Thomas Richter, CEO at Bundesverband Investment und Asset Management, talks to Stefanie Eschenbacher about regaining investors' trust after the financial crisis.
Institutional investors have allocated new money to Germany’s Spezialfonds, with the latest fund flow statistics looking encouraging. Retail investors, however, continue to shun risk. Stubbornly.
Thomas Richter, the chief executive officer at the German fund management trade body, Bundesverband Investment und Asset Management, says the German asset management industry has struggled with outflows in the past two years.
The financial crisis, Richter says, has triggered a “crisis of confidence” in Germany.
Publikumsfonds, which include all funds open for investment to the public, have seen particularly large outflows, and even though recent data shows some inflows, Richter says these are not enough to assume a reversal in the trend.
In February, the last month for which data is available, Publikumsfonds have attracted a meagre €700,000.
Germans have long been among the world’s largest savers, making them potentially attractive for asset managers. They have, however, also been among the world’s most conservative investors.
Richter says hedge fund-like strategies, or 130/30 funds, have not sold well in Germany. Many asset managers have closed these strategies while others have decided to run them sub-scale for the time being.
Dividend strategies that aim to offer investors a steady stream of income as well as low-cost exchange-traded funds have been relatively popular.
“We have seen some inflows into Publikumsfonds, so far,” Richter says. “Whether this will lead to a positive result for this year remains to be seen.”
Many of the concerns of German investors have centred on the eurozone crisis and market volatility.
“The sovereign debt problems in Europe and a potential break-up of the eurozone shook the confidence of Germans,” Richter says. “There was also extreme volatility in stock markets throughout late summer last year, when markets fell at a faster rate than after the collapse of Lehman Brothers.”
Richter, however, highlights it is the underlying investments they are worried about, not funds as such. “Germans continue to shun equities, bonds and securities in general,” he says.
Instead, Germans have been buying freehold flats, gold and other tangible assets. Many also hold cash deposits in their savings accounts, even though these offer only low interest rates. In doing so, they are willing to lose to inflation instead of taking the risk to invest.
Success story Spezialfonds, which are reserved for capital institutional investors, are a different story altogether. They have attracted €7.8 billion of new money in February, the highest level since January 2010.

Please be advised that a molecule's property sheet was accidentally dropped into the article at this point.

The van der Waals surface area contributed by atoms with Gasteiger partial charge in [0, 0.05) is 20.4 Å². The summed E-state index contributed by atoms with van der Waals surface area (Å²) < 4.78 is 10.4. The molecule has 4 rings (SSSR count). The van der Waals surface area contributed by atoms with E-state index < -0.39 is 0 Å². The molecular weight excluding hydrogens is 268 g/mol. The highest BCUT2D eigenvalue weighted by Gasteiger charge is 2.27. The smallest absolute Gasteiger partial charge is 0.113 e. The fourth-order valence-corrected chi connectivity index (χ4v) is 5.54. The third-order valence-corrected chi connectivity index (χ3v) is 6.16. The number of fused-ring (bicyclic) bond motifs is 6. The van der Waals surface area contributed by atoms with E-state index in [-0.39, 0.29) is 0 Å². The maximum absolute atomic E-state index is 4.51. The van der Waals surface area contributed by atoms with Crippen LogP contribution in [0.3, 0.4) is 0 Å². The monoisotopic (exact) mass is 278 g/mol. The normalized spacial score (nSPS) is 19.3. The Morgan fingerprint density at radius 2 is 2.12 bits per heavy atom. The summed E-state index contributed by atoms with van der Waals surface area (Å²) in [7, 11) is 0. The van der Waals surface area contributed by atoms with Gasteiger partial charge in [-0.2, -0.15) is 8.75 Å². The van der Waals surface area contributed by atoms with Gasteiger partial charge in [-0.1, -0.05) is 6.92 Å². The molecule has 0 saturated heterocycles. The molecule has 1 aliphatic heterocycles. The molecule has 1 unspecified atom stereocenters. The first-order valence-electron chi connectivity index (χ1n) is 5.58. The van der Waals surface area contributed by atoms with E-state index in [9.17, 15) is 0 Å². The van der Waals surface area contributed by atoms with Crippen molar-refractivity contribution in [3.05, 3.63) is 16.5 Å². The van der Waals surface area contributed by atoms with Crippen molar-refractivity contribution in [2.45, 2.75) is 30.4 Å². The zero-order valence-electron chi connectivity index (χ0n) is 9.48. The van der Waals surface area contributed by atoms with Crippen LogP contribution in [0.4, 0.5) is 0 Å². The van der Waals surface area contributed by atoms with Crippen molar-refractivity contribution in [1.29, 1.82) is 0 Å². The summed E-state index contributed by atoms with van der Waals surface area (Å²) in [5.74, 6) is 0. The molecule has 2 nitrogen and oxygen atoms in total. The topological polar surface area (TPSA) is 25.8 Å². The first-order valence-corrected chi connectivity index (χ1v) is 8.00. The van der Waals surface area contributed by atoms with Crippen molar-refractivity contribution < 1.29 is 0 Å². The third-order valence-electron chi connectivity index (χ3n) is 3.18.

“Spezialfonds are a German success story,” Richter says. These funds, unique to Germany, are regulated in a way similar to Ucits funds. Although they have to meet certain diversification criteria when it comes to ownership and asset allocation, they are still relatively flexible. Apart from Spezialfonds, exchange-traded funds have also seen higher inflows. “Institutional investors are strategic, long-term investors and act more rationally,” he says.
Weaker demand and costs have been two key reasons the number of retail funds has decreased in 2011. New regulation, most notably Ucits IV, which allows cross border fund mergers, was another one.
Richter says many have started rationalising their fund ranges, focusing on existing products instead of launching new ones. Competition from passive investment products has also intensified, adding more pressure and triggering the need for rationalisation.
“The criticism that the big number of funds would confuse investors is not justified,” Richter says.
“At the point of sale the retail customer is only confronted with a very small part of the offering.”
Another reason new launches were down, he adds, is because there was no big trend in the asset management industry.
“Over the past decade or so we have seen a lot of trends, including biotech funds, 130/30 funds or technology funds,” he says.
“Last year, there was no such overriding theme on the equity side.”
In the course of last year, the German asset management industry has seen a net reduction in the number of funds available. Even though asset managers have launched 419 products in Germany, they closed 439.
There are 6,739 Publikumsfonds and 3,876 Spezialfonds.
Just like their European peers, German asset managers are dealing with various different pieces of regulation, most of which originate in Europe or the US.
This includes the controversial Alternative Investment Fund Managers Directive, the Foreign Account Tax Compliance Act, and the Volcker Rule, part of the Dodd-Frank Act.
While this regulation poses a considerable burden for asset managers, causing additional costs, Richter says a sound regulatory framework may help to restore some of the confidence.
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